Nikos Dendias’ first visits as foreign minister to Israel on Sunday and Cyprus the day after, where he will accompany Prime Minister Kyriakos Mitstotakis, are seen as a clear indication of the importance the new government is attaching to developments in the Eastern Mediterranean.
In light of recent tensions with Turkey, the meetings in both countries will seek to lay the groundwork for the next steps of the trilateral cooperation between Greece, Israel and Cyprus, which is being backed by the United States.
In comments on Thursday, Dendias reiterated that Greece’s “sovereign rights are not negotiable,” and stressed that the message that Athens has sent to Ankara is that it must uphold international law and treaties.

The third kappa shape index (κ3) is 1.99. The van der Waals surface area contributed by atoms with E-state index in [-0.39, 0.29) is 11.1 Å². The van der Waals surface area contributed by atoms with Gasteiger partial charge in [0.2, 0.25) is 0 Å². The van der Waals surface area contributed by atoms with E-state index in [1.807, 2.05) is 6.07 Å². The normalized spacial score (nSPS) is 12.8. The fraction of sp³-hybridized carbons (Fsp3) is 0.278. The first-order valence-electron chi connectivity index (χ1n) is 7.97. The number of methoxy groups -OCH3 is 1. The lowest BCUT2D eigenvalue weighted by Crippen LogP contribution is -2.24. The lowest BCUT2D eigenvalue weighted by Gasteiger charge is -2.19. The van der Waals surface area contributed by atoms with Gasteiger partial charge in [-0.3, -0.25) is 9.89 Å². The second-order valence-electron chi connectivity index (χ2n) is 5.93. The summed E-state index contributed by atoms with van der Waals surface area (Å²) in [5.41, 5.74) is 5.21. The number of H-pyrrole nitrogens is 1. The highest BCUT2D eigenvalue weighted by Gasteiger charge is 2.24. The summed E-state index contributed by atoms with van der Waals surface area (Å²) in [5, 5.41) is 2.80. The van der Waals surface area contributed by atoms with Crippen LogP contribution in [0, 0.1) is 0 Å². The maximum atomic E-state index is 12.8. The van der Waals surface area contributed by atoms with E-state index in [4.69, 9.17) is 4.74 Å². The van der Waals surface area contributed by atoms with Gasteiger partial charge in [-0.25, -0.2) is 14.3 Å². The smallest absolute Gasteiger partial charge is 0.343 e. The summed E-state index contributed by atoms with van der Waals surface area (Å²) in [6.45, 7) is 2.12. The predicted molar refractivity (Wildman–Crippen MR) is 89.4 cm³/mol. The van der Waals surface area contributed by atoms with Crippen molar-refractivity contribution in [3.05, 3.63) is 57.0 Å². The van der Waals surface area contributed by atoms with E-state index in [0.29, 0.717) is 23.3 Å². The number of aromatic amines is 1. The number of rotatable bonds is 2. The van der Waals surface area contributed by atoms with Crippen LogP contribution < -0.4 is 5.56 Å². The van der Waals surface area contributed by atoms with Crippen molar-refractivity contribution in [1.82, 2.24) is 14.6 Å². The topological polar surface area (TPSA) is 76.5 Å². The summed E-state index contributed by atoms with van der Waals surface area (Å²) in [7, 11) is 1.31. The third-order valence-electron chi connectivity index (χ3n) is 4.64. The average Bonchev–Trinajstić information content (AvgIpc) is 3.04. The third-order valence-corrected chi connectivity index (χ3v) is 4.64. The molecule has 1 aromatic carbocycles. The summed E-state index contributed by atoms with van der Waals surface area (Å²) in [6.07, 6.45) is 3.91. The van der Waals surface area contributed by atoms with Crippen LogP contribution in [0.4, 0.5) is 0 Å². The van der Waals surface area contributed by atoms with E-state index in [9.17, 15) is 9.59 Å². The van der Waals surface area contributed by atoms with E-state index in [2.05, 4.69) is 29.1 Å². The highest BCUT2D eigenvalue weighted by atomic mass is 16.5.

Echoing similar sentiments, Defense Minister Nikos Panagiotopoulos said on Thursday that Ankara is well aware of Greece’s red lines.
Speaking to the Supreme Military Command of the Interior and Islands, known as ASDEN, Panagiotopoulos said that when “red lines are crossed we are here to send a powerful signal of calm, as well as decisiveness, deliberation and vigor.”
Meanwhile, Turkey’s Ambassador to Greece Burak Ozugergin took a swipe at the European Union over its stance with regard to Ankara’s “continued and new illegal drilling activities” off the coast of Cyprus.
“The EU, by losing its chance to play a positive role in solving the Cyprus problem, in a sense has disqualified itself,” he told the Anadolu Agency.
As for the possibility of a resumption of Cyprus reunification talks, Ozugergin said that “so far there has been no positive signal.”